The Picture of Success: John Brown | Orthopedics This Week

The Picture of Success: John Brown

John Brown

John Brown always had big shoulders. Brown, the incomparable former head of Stryker Corporation, had responsibility placed on him from the time he could hold a garden hoe. The eldest of five children born during the Great Depression, Brown was raised in West Tennessee. “My father worked for a subsidiary of General Motors and lost his job in 1929. He and his brother began farming, with the kids doing our share. Because I was the eldest, I was treated like an adult from about the age of two.”

A Lean Adolescence

John Brown, who would one day lead a major corporation to 20% earnings—and keep it there—was in his early years consumed simply with procuring food, clothes, and shelter. “Our lives became especially difficult when my mom contracted tuberculosis. She was treated in a sanitarium for approximately four years, during which time some of my siblings were sent to live with other relatives, while others, including me, remained with my dad. All the while we were farming for a living, something I swore I would get away from. The work was 24/7 and you just never got caught up.”

As for how growing up in such an unyielding environment affected him, Brown states, “These early experiences were so heavily laden with thoughts of ‘getting by’ that I have always strongly believed in preserving assets. As I gained responsibility in the business world, I was acutely aware that if I managed things incorrectly, people’s lives might be drastically affected. When I think of frugality, I think of my dad, who carried a silver dollar to town on Saturdays hoping that he wouldn’t have to spend it.”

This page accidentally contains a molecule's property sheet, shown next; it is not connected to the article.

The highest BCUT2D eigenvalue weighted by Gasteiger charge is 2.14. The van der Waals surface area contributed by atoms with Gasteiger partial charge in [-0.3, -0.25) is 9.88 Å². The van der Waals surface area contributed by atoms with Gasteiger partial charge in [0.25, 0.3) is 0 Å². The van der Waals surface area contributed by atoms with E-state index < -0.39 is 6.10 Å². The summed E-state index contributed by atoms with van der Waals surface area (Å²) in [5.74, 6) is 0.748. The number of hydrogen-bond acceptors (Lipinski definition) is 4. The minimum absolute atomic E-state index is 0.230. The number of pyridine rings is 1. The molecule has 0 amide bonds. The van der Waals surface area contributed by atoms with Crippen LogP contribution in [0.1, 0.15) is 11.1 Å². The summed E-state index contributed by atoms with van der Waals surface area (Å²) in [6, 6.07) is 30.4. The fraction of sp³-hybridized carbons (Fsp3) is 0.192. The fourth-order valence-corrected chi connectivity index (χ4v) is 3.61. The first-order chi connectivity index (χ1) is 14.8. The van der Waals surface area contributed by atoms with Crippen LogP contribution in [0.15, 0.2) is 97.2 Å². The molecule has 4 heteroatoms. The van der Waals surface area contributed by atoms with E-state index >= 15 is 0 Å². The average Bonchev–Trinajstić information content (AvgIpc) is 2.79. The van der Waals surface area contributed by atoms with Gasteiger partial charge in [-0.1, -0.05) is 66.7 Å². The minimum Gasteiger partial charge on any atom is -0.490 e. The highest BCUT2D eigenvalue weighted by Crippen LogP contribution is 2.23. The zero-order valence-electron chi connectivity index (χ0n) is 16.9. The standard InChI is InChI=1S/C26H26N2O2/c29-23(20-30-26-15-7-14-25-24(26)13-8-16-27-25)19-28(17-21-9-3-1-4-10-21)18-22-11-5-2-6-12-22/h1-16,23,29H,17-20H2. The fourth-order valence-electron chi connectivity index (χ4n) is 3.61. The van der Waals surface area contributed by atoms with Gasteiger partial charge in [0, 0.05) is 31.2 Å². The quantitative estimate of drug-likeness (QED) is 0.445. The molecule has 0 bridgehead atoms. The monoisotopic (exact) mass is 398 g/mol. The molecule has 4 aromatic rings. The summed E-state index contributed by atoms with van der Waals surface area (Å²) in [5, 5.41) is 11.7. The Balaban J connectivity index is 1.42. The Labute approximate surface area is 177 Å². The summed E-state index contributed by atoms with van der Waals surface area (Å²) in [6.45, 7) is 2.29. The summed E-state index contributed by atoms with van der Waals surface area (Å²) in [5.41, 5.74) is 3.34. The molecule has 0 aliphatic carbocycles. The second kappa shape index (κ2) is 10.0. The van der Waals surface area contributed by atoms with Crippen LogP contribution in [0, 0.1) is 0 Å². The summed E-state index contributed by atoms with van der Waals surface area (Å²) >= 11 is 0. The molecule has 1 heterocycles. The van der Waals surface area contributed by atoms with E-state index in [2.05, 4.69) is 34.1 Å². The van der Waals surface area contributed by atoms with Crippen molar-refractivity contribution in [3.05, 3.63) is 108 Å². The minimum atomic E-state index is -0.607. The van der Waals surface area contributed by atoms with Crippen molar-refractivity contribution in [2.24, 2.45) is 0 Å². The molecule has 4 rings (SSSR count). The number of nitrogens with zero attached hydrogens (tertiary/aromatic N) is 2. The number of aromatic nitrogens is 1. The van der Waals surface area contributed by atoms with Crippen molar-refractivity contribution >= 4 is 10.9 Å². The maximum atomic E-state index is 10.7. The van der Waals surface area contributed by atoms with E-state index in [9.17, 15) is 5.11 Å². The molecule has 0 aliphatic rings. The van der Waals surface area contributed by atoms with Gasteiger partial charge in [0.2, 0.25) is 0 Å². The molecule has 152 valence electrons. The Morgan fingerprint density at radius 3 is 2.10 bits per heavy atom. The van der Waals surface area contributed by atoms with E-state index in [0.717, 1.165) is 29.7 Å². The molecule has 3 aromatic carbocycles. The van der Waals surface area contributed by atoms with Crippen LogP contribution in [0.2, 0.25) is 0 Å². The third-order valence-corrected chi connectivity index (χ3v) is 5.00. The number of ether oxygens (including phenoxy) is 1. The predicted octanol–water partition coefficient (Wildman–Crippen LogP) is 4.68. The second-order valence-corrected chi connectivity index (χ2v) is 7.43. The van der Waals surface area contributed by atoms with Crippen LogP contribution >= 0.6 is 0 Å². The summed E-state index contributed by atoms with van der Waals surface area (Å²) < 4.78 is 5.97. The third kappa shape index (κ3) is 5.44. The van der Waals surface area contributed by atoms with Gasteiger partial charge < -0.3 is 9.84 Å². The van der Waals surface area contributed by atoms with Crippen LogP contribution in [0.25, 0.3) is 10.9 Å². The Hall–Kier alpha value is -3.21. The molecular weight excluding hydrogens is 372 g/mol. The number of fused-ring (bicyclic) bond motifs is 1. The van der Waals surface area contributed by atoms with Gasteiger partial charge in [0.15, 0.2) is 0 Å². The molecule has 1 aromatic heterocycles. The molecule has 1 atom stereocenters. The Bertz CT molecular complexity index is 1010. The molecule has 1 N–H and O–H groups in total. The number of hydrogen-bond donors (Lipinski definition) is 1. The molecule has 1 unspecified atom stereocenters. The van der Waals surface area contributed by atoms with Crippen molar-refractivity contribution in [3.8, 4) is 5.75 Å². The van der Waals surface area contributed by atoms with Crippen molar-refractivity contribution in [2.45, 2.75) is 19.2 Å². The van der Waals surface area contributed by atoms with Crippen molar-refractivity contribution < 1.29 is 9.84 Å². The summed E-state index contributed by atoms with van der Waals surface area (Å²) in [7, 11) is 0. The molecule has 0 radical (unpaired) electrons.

Graduating high school in 1953, John Brown attended a nearby junior college and then transferred to Auburn University. “I met my future wife at the junior college, and, along with several friends, all transferred to Auburn. Why there? One of our ‘gang’ was from Alabama…and had a car.”

Business Boot Camp

True to his word, John Brown moved away from farming. Instead of turnips, however, this time he was exposed to the world of aluminum. “I got a degree in chemical engineering and my wife earned a degree in chemistry. We got married the year we graduated and I went to work for Ormet Corporation, an aluminum company. The metals business in the ‘40s and ‘50s was a rough and tumble world. The majority of people I worked with were former miners from West Virginia, a proud, headstrong bunch. These years taught me how to get along with people who lacked a formal education, but were smart and held strong opinions.”

He continues,

Learning how to get along with these guys and appreciate their life goals made me a better man and a better manager. I have observed a lot of CEOs over the years, and the smart ones realize that the best way to achieve success is to be a servant of the organization.